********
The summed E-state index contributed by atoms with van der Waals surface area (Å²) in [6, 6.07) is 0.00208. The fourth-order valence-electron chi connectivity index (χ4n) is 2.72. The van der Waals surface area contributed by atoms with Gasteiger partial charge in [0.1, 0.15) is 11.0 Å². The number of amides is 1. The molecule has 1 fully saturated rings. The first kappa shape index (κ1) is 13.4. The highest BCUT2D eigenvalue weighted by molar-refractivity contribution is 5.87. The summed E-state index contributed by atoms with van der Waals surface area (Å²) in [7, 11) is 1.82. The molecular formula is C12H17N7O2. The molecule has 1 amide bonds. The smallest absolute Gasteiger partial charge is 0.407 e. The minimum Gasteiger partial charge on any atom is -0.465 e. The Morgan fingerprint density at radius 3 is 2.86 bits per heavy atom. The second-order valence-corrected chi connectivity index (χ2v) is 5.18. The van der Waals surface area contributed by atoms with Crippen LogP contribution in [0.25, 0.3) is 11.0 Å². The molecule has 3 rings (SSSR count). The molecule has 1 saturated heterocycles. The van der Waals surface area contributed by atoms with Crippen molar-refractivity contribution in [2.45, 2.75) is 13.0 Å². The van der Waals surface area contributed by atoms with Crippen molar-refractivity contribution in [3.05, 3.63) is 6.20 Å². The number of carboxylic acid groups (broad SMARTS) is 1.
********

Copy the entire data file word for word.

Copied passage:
The summed E-state index contributed by atoms with van der Waals surface area (Å²) in [6, 6.07) is 0.00208. The fourth-order valence-electron chi connectivity index (χ4n) is 2.72. The van der Waals surface area contributed by atoms with Gasteiger partial charge in [0.1, 0.15) is 11.0 Å². The number of amides is 1. The molecule has 1 fully saturated rings. The first kappa shape index (κ1) is 13.4. The highest BCUT2D eigenvalue weighted by molar-refractivity contribution is 5.87. The summed E-state index contributed by atoms with van der Waals surface area (Å²) in [7, 11) is 1.82. The molecular formula is C12H17N7O2. The molecule has 1 amide bonds. The smallest absolute Gasteiger partial charge is 0.407 e. The minimum Gasteiger partial charge on any atom is -0.465 e. The Morgan fingerprint density at radius 3 is 2.86 bits per heavy atom. The second-order valence-corrected chi connectivity index (χ2v) is 5.18. The van der Waals surface area contributed by atoms with Crippen LogP contribution in [0.25, 0.3) is 11.0 Å². The molecule has 3 rings (SSSR count). The molecule has 1 saturated heterocycles. The van der Waals surface area contributed by atoms with Crippen molar-refractivity contribution in [2.45, 2.75) is 13.0 Å². The van der Waals surface area contributed by atoms with Crippen molar-refractivity contribution in [3.05, 3.63) is 6.20 Å². The number of carboxylic acid groups (broad SMARTS) is 1.